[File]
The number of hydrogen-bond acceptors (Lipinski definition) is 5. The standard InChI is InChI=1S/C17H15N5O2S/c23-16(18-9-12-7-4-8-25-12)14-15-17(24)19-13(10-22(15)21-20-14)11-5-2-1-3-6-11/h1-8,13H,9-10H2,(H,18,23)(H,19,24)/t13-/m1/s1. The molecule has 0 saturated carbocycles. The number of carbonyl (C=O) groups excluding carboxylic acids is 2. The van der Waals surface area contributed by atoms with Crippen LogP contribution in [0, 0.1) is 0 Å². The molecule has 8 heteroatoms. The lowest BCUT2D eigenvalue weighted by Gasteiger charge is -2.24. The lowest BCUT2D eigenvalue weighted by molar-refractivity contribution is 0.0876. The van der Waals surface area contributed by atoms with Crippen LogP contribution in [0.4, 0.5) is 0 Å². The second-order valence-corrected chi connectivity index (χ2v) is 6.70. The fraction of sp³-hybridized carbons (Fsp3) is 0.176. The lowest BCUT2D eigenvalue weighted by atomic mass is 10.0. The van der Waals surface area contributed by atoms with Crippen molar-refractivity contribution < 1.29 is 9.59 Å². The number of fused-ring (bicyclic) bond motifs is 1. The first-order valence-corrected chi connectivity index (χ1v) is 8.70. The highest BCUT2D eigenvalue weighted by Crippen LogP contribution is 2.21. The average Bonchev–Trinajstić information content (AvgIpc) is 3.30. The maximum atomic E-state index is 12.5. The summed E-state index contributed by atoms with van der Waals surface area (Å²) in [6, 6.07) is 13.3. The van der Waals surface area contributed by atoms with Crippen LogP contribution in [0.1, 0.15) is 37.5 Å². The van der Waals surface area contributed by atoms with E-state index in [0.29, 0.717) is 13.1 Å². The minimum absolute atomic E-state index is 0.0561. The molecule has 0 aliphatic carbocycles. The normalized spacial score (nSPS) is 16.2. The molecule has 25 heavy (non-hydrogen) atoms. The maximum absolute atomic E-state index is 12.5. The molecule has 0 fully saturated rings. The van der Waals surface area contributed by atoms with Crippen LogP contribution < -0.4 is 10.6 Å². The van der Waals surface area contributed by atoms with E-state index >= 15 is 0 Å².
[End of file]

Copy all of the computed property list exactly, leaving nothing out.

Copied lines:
The number of hydrogen-bond acceptors (Lipinski definition) is 5. The standard InChI is InChI=1S/C17H15N5O2S/c23-16(18-9-12-7-4-8-25-12)14-15-17(24)19-13(10-22(15)21-20-14)11-5-2-1-3-6-11/h1-8,13H,9-10H2,(H,18,23)(H,19,24)/t13-/m1/s1. The molecule has 0 saturated carbocycles. The number of carbonyl (C=O) groups excluding carboxylic acids is 2. The van der Waals surface area contributed by atoms with Crippen LogP contribution in [0, 0.1) is 0 Å². The molecule has 8 heteroatoms. The lowest BCUT2D eigenvalue weighted by Gasteiger charge is -2.24. The lowest BCUT2D eigenvalue weighted by molar-refractivity contribution is 0.0876. The van der Waals surface area contributed by atoms with Crippen LogP contribution in [0.4, 0.5) is 0 Å². The second-order valence-corrected chi connectivity index (χ2v) is 6.70. The fraction of sp³-hybridized carbons (Fsp3) is 0.176. The lowest BCUT2D eigenvalue weighted by atomic mass is 10.0. The van der Waals surface area contributed by atoms with Crippen molar-refractivity contribution < 1.29 is 9.59 Å². The number of fused-ring (bicyclic) bond motifs is 1. The first-order valence-corrected chi connectivity index (χ1v) is 8.70. The highest BCUT2D eigenvalue weighted by Crippen LogP contribution is 2.21. The average Bonchev–Trinajstić information content (AvgIpc) is 3.30. The maximum atomic E-state index is 12.5. The summed E-state index contributed by atoms with van der Waals surface area (Å²) in [6, 6.07) is 13.3. The van der Waals surface area contributed by atoms with Crippen LogP contribution in [0.1, 0.15) is 37.5 Å². The van der Waals surface area contributed by atoms with E-state index in [0.29, 0.717) is 13.1 Å². The minimum absolute atomic E-state index is 0.0561. The molecule has 0 aliphatic carbocycles. The normalized spacial score (nSPS) is 16.2. The molecule has 25 heavy (non-hydrogen) atoms. The maximum absolute atomic E-state index is 12.5. The molecule has 0 fully saturated rings. The van der Waals surface area contributed by atoms with Crippen LogP contribution < -0.4 is 10.6 Å². The van der Waals surface area contributed by atoms with E-state index >= 15 is 0 Å².